June 2019 Church & State Magazine - June 2019

AU And LGBTQ Equality: New Friends Or Old Ones?

  Rachel Laser

Americans United began closely monitoring the activities of Religious Right groups around 1980. Since these groups spent much of their time attacking LGBTQ rights, Church & State started running stories about the anti-LGBTQ bills the groups were trying to pass in Congress and state legislatures.

At that point, our coverage of LGBTQ issues was more descriptive. A story in the September 1986 issue about the Supreme Court’s decision to uphold a Georgia law banning consensual acts of sodomy between adults (Bowers v. Hardwick) noted that it might have implications for other issues, such as access to birth control. In that same issue, a short item appeared about how Cardinal Joseph Bernardin in Chicago had used his political influence to sink an LGBTQ-rights bill in the city.

Things continued in this vein into the 1990s. But the issue was becoming so prominent and had become such a focal point for the Religious Right that AU soon knew we had to say more. A turning point occurred in October 1999, when Rob Boston (now editor of Church & State) wrote a comprehensive story about the Religious Right’s attacks on the LGBTQ community. According to Rob, “There was no way anyone could read it and walk away thinking AU was neutral on the issue or merely engaging in factual reporting.” Our members reacted well.

When marriage equality became a national issue, AU filed briefs in major cases. Our attorneys argued that two people of the same gender who want to marry should not be subject to discrimination based on someone else’s religious views. After the Supreme Court ruled in favor of equality, AU represented a same-sex couple who had been denied a marriage license in Alabama and a couple in West Virginia who were harassed when they applied for a license – both in the name of “religious freedom.”

Rachel Laser

Fast forward to May 8, when AU endorsed the Equality Act, a bill that would provide clear, consistent protections for LGBTQ people nationwide across key areas of life, including employment, housing, credit, education, public spaces and services, federally funded programs and jury service.

Why did we decide to mobilize all of you, our thousands of members and supporters, to advocate on its behalf? In part, it was a straightforward decision because of the bill’s explicit language prohibiting the misuse of the Religious Freedom Restoration Act to override the bill’s protections. Please take a moment to celebrate this language and to recognize that your support and advocacy over the years is helping to establish this sort of clause as the norm in non-discrimination legislation.

The frontlines of the Religious Right’s efforts today to redefine “religious freedom” for the purposes of imposing their views on the rest of us is the LGBTQ equality debate. If we want to put an end to this strategy, we must support critical legislation like this that insists on holding our country accountable to the American ideals of both equality for all and religious freedom.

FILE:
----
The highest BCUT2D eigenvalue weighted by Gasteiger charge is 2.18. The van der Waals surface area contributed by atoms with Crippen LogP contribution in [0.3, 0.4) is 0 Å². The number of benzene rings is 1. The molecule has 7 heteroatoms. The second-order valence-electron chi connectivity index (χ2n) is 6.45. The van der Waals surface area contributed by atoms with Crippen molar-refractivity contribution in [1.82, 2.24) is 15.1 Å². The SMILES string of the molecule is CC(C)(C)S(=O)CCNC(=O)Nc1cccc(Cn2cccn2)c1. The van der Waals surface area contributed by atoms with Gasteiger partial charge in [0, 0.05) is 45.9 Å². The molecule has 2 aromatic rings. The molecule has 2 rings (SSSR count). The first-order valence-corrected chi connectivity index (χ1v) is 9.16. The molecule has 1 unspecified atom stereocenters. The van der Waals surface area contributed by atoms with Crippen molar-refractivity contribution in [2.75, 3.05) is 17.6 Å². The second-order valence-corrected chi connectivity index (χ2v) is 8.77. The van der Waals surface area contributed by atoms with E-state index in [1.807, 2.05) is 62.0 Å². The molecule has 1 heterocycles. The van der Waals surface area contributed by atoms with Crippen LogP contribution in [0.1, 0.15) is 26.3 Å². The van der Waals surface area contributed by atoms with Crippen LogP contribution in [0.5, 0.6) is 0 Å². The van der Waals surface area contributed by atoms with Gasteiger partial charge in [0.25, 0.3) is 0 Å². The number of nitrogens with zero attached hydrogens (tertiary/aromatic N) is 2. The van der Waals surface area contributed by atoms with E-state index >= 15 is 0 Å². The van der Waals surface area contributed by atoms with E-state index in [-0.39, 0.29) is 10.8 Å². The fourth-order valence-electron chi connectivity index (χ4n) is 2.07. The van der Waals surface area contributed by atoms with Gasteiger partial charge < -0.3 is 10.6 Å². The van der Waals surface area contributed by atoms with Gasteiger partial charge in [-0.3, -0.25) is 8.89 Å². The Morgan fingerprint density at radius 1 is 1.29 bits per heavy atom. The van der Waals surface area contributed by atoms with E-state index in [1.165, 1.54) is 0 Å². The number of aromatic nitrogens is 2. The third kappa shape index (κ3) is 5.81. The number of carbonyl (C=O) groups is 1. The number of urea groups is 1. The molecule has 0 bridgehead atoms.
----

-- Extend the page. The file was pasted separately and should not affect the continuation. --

But at the end of the day, we’re supporting the Equality Act because the bill is fundamentally about keeping religion and government separate. The Religious Right has been demonizing members of the LGBTQ community for decades. Now, aided and abetted by President Donald Trump, they cite a narrow interpretation of the Bible as an excuse to roll back the hard-fought protections the LGBTQ community has won. Americans United exists to prevent any American from being forced to support someone else’s religion or live under its rules – so yes, this is our fight.

The Equality Act takes our issue out of a more cerebral and abstract realm and into the sphere of real human lives – our own and our family, friends and neighbors’ daily lived experiences.

A large number of national and state organizations, faith leaders, businesses and members of Congress have all endorsed the Equality Act. The energy behind the bill makes it a perfect vehicle for telling the story of why church-state separation is so critical to our country’s commitment to equality. We are taking full advantage of social media to tell this story to the next generation of leaders, who are overwhelmingly in favor of LGBTQ equality and also one of AU’s key target audiences.

Well-known preacher and activist the Rev. Dr. William J. Barber II talks about the need for another moral fusion movement, like that which enabled the civil rights struggles to succeed. AU is now part of today’s moral fusion movement pushing hard to pass this landmark legislation. 

I hope you’ll join me in being loud and proud in support of the Equality Act.

Rachel K. Laser is president and CEO of Americans United for Separation of Church and State.

Equality Act supporters

PHOTO: Equality Act supporters – including AU staffers Sarah Gillooly, Maggie Garrett and Dena Sher – rally outside the U.S. Capitol on May 17, shortly before the U.S. House passed the bill.

Congress needs to hear from you!

Urge your legislators to co-sponsor the Do No Harm Act today.

The Do No Harm Act will help ensure that our laws are a shield to protect religious freedom and not used as a sword to harm others by undermining civil rights laws and denying access to health care.

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